The Oaks Academy launched a discussion series based on “Be the Bridge.”  This is a 12-week course with the first 4-week segment focusing on the history of racism/white supremacy in the US. They wanted me to give some opening remarks to set the tone for the discussion. Here’s what I had to say:

My first day of working as a sub for the Oaks, Mrs. Dierlam introduced me to her first-grade class. She asked me about the spelling of my last name, fascinated that it had two D’s. I kinda froze and asked “do you really want to know?”

She said yes, so I explained that in tracing my family tree, I only had to go back three generations before I had to sift through receipts. It turned out that there was a spelling error on a transfer of property order and just like that, our one D family became a two D family.

I get done explaining this and I’m standing in front of this class like “Hi kids, welcome to the realities of chattel slavery … I’ll just see my way out.” But Mrs. Dierlam doesn’t miss a beat and puts my story immediately into historical context. Unafraid to have difficult conversations in the moment. That willingness is what first impressed me about the Oaks.

I’ve been having these sorts of conversation with a couple of friends of mine, one whom I went to elementary school and the other I grew up in church with. They reached out due to all of the uprising and racial strife. I thought it was telling that they had to reach out to someone who they knew thirty years ago.

You should probably know, I don’t always engage in these conversations. They require me to open up old wounds in the hope that the listener will hear my story, see my humanity, and perhaps learn. I’m not always up for that.

But I made the exception because I am in relationship with them. It became the familiar conversation. With my “friends” wanting to start from the place that they weren’t even sure that systematic racism is a thing. So, I took the opportunity to set a couple of parameters:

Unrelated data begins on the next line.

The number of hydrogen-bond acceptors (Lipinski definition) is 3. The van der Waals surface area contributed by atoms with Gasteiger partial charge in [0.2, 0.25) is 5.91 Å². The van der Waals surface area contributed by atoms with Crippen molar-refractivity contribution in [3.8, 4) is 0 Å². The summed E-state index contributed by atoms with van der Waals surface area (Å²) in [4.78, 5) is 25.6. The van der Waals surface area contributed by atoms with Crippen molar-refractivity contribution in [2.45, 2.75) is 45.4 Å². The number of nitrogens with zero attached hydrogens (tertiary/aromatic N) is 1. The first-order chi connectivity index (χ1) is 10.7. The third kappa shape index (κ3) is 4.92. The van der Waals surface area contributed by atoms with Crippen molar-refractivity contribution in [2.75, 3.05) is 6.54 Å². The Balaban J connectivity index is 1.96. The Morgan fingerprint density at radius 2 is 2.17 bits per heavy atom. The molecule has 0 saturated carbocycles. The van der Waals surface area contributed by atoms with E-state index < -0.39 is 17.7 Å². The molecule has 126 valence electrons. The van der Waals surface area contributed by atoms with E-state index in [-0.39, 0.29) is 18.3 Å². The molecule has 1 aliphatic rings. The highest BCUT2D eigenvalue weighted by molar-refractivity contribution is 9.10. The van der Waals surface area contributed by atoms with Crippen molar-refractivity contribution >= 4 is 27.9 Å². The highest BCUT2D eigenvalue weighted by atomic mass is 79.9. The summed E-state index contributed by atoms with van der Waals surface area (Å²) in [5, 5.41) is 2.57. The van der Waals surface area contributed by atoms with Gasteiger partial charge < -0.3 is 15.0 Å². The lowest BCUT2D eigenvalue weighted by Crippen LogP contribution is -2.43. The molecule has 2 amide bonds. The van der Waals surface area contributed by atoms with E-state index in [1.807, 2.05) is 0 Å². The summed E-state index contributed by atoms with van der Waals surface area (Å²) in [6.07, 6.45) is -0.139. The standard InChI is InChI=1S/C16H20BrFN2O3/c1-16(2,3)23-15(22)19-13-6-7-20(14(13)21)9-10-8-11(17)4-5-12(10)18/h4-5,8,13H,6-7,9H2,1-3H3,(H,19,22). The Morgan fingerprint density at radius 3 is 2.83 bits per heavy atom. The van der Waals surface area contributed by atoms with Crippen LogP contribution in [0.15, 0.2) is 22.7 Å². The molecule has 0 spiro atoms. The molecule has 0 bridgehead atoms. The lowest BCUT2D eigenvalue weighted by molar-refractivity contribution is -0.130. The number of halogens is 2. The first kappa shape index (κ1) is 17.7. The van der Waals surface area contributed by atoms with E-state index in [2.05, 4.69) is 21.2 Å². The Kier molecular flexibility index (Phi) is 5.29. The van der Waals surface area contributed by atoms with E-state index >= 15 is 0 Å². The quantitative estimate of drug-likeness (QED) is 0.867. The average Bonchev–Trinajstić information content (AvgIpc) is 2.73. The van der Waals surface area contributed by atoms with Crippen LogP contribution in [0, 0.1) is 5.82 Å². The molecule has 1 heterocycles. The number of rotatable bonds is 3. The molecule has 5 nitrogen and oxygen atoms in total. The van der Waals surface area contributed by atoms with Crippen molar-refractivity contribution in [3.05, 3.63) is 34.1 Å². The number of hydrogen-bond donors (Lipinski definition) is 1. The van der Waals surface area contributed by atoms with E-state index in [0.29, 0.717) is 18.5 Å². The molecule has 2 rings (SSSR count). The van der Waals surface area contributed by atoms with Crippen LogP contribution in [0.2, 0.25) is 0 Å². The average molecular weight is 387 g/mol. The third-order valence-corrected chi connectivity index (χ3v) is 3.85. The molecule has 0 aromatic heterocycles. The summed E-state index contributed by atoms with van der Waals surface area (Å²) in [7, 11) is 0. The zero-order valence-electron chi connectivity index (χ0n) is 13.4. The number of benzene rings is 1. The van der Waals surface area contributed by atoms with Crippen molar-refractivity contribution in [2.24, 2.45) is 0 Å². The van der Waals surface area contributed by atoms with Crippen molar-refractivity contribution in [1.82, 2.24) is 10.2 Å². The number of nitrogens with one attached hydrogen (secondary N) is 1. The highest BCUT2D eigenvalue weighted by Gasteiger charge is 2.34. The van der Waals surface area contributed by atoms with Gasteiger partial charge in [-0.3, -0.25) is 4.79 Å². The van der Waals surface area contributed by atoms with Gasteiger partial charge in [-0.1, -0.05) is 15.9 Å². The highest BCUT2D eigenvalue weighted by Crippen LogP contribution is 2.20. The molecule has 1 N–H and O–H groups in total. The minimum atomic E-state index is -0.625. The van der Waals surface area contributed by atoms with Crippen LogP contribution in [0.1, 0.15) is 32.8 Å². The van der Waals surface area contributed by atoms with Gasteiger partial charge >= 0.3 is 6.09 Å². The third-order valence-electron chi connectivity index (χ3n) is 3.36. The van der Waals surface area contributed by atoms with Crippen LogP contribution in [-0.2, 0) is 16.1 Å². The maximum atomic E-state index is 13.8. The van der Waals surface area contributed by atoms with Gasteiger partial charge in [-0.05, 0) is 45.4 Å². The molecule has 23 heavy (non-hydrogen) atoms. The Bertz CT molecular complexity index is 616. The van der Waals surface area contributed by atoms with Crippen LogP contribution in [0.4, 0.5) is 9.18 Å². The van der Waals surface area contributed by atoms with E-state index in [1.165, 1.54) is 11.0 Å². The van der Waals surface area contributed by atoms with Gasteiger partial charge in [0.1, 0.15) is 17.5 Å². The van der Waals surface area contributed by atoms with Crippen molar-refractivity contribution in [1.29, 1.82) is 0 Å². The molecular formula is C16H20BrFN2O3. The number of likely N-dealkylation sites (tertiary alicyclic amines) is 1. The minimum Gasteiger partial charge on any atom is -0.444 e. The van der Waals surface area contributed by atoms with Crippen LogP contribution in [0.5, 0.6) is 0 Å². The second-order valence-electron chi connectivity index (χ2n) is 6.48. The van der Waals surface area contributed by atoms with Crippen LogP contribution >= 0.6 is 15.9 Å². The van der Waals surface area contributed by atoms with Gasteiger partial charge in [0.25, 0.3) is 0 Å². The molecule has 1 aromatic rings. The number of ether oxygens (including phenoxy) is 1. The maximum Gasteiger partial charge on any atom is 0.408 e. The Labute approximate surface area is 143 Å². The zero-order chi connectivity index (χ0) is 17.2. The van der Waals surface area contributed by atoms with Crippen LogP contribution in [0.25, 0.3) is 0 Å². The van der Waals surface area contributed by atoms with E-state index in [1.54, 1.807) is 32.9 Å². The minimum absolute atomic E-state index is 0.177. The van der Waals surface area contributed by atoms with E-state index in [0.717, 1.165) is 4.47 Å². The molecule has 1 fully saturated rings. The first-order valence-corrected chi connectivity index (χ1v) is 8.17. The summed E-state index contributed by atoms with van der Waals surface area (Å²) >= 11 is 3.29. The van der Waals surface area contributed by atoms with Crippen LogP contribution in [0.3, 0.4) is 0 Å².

One, we may not be ready to have a conversation about this. If you’re at the stage where you are essentially questioning whether gravity is real to a scientist, I probably don’t have the emotional bandwidth to get you there.

Two, in the entirety of us knowing each other, you never understood that we live in the same country experiencing its systems completely differently.

What do I mean by that?

The only reason either of them knew me is because:

-First, my mother essentially tricked the bank into loaning us money. Redlining was still a thing. We were buying a house in a neighborhood on the westside where black people didn’t live. But my mom did all her business through a white male lawyer. When she went into sign the papers, with her lawyer in tow and toting my newborn baby sister with her, the banker assumed her to be the nanny. She still delights in remembering his face when her lawyer looked over the paperwork, nodded with approval, and then slid the paperwork over to her.

-Secondly, the school system I was enrolled in wanted to default me to their remedial program. My mom fought and argued with them to have me tested. They didn’t want to. Good luck arguing with my mom. When they relented and got the results back, they quite reluctantly admitted me into their Accelerated Program. The only black male in the class.

-Third, my mother insisted that me and my brother go to church. So, we went to the one within walking distance of our new house. One of only two black families attending there.

I grew up in that conservative Evangelical church from when I was in fourth grade until about halfway through college. One of the big reasons why I left was over issues of race.

While I really liked our pastor because he was such a student of the Bible, there was some questionable theology among the congregation. Besides the blue-eyed, blond Jesus iconography, there was an undercurrent of “the curse of Ham” brand of theology when it came to black people.